Using CSS Media Queries and Variables for Responsiveness

November 4th, 2021 | 3 mins read


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This article was inspired by this tweet. When I came across it, I recalled that it's a hack I've been using for a while and thought to share

Responsiveness can be a bit tricky to get right. You'll see so many debates or building mobile-first or desktop-first--just so many suggestions based on opinions that work for people.

Well, here's just another trick that could make responsiveness more manageable.

CSS Media Queries

Media queries are a way to target specific devices and screen sizes. By doing this, you can create or modify existing style declarations to target the current screen size. With media queries, you can:

  • display a button on a desktop and hide it on a mobile device.
  • use a large font size for a heading on a desktop, and smaller font on a mobile
  • make a flex container wrap on a mobile device and cause it to un-wrap on a desktop

You can learn more about media queries here: Media queries - MDN.

The main thing to note here is that style declarations can be overwritten anywhere, including inside of media queries. This information will guide you throughout the rest of this article.

CSS Variables

The term "variable" refers to a container that holds a value that can be changed. Variables are prevalent in programming languages and CSS, fortunately, is no exception.

Here's how variables are created and used in CSS:

.container {
  --padding: 20px;
  padding: var(--padding);

The double hyphen (--) used as a prefix for a custom property is used to declare a CSS variable, and that variable can be used as a value for any property using the var() function.

You can learn more about variables here: Using CSS custom properties (variables) - MDN.

As stated earlier, style declarations can be overwritten. And style declarations also include variable declarations. This means you can do the following:

.container {
  --padding: 20px;
  padding: var(--padding);
  --padding: 10px;}

From the above, the .container element will have a padding of 10px as the highlighted line has overwritten the earlier declaration.

CSS Media Queries and Variables

From what we've seen above, it means you can do the following:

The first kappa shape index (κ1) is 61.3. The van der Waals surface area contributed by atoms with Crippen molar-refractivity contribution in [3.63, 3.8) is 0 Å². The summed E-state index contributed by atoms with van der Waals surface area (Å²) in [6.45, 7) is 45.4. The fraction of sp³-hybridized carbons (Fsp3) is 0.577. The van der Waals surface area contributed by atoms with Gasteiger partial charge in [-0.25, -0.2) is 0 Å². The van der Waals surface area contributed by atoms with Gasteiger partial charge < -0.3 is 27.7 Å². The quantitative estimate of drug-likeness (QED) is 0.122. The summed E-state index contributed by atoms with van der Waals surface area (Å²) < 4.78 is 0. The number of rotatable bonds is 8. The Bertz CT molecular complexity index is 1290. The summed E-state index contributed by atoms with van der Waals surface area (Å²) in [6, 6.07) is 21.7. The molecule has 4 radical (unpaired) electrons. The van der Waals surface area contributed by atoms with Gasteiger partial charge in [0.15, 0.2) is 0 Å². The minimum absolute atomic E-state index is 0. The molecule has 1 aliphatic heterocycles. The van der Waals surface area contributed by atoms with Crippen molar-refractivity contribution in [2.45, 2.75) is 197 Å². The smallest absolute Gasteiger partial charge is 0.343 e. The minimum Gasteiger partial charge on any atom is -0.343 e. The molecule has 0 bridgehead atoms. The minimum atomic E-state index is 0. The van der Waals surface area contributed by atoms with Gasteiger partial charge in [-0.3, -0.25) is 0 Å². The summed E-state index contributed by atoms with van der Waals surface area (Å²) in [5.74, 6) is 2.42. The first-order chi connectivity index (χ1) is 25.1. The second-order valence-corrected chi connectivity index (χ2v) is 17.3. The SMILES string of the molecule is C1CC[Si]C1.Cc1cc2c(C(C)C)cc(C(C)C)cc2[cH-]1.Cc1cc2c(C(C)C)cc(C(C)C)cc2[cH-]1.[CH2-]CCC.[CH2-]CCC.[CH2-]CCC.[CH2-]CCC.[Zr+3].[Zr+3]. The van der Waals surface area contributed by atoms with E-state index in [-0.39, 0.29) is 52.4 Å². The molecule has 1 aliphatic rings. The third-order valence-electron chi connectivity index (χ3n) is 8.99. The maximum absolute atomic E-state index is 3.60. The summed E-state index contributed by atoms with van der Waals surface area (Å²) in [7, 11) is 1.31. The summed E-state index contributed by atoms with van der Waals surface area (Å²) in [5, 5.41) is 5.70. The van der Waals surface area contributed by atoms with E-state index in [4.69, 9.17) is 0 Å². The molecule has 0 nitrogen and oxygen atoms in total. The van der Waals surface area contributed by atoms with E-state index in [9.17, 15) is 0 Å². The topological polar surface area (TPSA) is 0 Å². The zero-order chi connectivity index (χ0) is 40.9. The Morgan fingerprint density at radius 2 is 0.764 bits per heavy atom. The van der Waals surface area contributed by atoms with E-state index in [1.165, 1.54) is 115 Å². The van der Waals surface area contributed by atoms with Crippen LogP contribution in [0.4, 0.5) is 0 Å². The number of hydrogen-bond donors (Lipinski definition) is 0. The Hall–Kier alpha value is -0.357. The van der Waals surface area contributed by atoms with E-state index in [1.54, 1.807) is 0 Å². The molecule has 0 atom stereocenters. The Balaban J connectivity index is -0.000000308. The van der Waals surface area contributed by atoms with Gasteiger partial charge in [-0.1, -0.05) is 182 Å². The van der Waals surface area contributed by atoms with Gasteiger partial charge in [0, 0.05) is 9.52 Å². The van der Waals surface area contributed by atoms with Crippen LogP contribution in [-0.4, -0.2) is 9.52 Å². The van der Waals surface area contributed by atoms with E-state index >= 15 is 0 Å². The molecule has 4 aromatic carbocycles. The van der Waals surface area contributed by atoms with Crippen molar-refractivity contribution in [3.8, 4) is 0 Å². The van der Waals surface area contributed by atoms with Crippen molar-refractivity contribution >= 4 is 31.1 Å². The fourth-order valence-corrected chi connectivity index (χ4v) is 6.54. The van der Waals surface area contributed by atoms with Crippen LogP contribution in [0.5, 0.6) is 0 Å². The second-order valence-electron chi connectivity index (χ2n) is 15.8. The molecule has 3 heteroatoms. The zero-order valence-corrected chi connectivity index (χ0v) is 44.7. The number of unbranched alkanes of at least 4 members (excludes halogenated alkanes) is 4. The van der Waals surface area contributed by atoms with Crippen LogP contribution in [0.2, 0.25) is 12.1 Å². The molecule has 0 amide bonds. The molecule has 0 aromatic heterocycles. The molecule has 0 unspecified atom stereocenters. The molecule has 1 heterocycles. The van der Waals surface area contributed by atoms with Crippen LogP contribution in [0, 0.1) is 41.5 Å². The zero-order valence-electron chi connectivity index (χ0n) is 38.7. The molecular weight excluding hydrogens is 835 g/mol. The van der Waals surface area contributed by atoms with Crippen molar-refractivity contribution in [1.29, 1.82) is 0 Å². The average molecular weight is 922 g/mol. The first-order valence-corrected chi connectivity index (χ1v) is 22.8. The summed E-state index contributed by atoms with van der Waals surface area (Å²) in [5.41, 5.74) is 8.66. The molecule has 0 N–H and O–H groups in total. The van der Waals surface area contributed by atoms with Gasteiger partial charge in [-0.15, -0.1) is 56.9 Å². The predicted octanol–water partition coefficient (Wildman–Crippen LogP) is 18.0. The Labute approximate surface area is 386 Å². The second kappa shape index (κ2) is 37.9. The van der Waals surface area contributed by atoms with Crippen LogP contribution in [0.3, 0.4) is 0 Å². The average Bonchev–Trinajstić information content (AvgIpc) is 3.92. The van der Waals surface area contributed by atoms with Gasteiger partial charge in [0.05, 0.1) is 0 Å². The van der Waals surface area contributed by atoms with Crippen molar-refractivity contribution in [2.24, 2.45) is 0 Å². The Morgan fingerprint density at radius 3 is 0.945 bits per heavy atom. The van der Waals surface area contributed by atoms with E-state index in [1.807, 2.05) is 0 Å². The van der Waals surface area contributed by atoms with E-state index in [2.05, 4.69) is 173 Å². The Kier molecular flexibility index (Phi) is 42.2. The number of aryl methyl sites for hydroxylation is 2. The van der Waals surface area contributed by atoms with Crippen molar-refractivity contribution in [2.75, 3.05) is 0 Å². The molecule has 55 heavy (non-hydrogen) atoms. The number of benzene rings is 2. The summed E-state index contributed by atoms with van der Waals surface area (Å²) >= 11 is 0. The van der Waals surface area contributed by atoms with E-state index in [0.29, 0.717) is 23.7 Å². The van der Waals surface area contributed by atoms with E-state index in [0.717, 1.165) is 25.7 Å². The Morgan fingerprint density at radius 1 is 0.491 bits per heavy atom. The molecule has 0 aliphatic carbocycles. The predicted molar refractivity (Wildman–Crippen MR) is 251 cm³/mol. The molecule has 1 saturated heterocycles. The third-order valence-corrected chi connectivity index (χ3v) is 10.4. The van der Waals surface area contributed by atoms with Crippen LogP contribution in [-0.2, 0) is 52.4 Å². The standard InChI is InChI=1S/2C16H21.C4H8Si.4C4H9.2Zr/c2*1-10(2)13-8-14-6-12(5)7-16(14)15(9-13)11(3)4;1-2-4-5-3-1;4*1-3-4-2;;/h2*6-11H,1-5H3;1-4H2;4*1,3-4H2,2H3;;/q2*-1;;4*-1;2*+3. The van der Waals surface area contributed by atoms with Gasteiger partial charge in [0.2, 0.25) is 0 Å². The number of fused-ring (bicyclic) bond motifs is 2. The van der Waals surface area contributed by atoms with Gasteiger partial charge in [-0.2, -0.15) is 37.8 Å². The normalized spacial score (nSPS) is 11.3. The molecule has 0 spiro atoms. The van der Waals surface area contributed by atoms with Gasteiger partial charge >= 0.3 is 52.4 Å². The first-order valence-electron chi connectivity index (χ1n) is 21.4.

.container {
  --padding: 20px;
  padding: var(--padding);

  @media (max-width: 768px) {    --padding: 10px;  }}

The above means, on a larger screen than 768px, the .container element will have a padding of 20px. On a smaller screen, the .container element will have a padding of 10px.

Now let's focus more on using this hack to make a responsive design more manageable.

Making Responsive Design Easier

In the following non-exhaustive list, I'll show some ways you can achieve responsiveness using this hack.

Control the number of columns in a grid container

If you were to control the number of columns in a grid container without a variable, you'd probably have something like this:

.container {
  display: grid;
  grid-template-columns: repeat(4, 1fr);

  @media (max-width: 768px) {
    grid-template-columns: repeat(2, 1fr);

To reduce the number of times you have to write grid-template-columns, you can do this:

.container {
  display: grid;
  --columns: 4;  grid-template-columns: repeat(var(--columns), 1fr);
  @media (max-width: 768px) {
    --columns: 2;  }

  @media (max-width: 480px) {    --columns: 1;  }}

Using variables for responsive font sizes

Using this hack, here's how you can change fonts across different screen sizes:

:root {
  --font-xl: 40px;

  @media (max-width: 768px) {
    --font-xl: 30px;

  @media (max-width: 480px) {
    --font-xl: 20px;

  @media (max-width: 320px) {
    --font-xl: 10px;

h1 {
  font-size: var(--font-xl);

In the :root selector, we defined a variable for font size and overwrote it for different screen sizes. Now in the h1 element, we can use the variable, and depending on the screen size, the value for the font size will change.

I'll add more examples here in due time. But I believe you already know how this hack can improve your development. You can use it in different suitable ways 🙃


Using media queries, variables, and overwriting of styles, we've seen how to improve our codes and make responsive design easier in this article.

Kindly share if you find this article helpful : )

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Dillion Megida

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